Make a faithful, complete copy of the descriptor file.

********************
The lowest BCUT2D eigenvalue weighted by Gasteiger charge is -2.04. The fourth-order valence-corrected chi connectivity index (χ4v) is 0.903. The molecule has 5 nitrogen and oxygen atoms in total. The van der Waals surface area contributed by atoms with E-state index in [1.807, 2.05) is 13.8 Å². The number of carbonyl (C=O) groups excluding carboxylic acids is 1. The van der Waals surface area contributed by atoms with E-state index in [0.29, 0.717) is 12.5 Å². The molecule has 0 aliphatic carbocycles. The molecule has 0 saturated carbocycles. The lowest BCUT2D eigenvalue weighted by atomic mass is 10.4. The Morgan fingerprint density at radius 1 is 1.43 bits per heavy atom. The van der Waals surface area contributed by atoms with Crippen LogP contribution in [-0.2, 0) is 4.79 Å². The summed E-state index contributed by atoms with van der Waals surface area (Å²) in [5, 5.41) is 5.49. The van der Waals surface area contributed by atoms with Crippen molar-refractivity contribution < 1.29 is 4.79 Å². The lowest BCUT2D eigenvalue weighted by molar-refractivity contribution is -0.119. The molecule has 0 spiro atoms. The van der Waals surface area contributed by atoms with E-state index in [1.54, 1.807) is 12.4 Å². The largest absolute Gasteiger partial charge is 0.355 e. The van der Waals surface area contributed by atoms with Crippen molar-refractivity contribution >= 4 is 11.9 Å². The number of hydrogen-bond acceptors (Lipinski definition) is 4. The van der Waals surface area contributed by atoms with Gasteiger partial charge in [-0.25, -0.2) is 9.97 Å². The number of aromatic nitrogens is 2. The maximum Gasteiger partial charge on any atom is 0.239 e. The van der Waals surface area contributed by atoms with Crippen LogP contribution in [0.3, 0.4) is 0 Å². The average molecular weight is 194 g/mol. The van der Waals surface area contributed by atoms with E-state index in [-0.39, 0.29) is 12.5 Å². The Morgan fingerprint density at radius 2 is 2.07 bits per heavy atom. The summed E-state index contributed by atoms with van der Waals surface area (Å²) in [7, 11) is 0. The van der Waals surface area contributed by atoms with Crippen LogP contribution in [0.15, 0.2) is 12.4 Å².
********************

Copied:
The lowest BCUT2D eigenvalue weighted by Gasteiger charge is -2.04. The fourth-order valence-corrected chi connectivity index (χ4v) is 0.903. The molecule has 5 nitrogen and oxygen atoms in total. The van der Waals surface area contributed by atoms with E-state index in [1.807, 2.05) is 13.8 Å². The number of carbonyl (C=O) groups excluding carboxylic acids is 1. The van der Waals surface area contributed by atoms with E-state index in [0.29, 0.717) is 12.5 Å². The molecule has 0 aliphatic carbocycles. The molecule has 0 saturated carbocycles. The lowest BCUT2D eigenvalue weighted by atomic mass is 10.4. The Morgan fingerprint density at radius 1 is 1.43 bits per heavy atom. The van der Waals surface area contributed by atoms with Crippen LogP contribution in [-0.2, 0) is 4.79 Å². The summed E-state index contributed by atoms with van der Waals surface area (Å²) in [5, 5.41) is 5.49. The van der Waals surface area contributed by atoms with Crippen molar-refractivity contribution < 1.29 is 4.79 Å². The lowest BCUT2D eigenvalue weighted by molar-refractivity contribution is -0.119. The molecule has 0 spiro atoms. The van der Waals surface area contributed by atoms with E-state index in [1.54, 1.807) is 12.4 Å². The largest absolute Gasteiger partial charge is 0.355 e. The van der Waals surface area contributed by atoms with Crippen molar-refractivity contribution >= 4 is 11.9 Å². The number of hydrogen-bond acceptors (Lipinski definition) is 4. The van der Waals surface area contributed by atoms with Gasteiger partial charge in [-0.25, -0.2) is 9.97 Å². The number of aromatic nitrogens is 2. The maximum Gasteiger partial charge on any atom is 0.239 e. The van der Waals surface area contributed by atoms with Crippen LogP contribution in [0.3, 0.4) is 0 Å². The average molecular weight is 194 g/mol. The van der Waals surface area contributed by atoms with E-state index in [-0.39, 0.29) is 12.5 Å². The Morgan fingerprint density at radius 2 is 2.07 bits per heavy atom. The summed E-state index contributed by atoms with van der Waals surface area (Å²) in [7, 11) is 0. The van der Waals surface area contributed by atoms with Crippen LogP contribution in [0.15, 0.2) is 12.4 Å².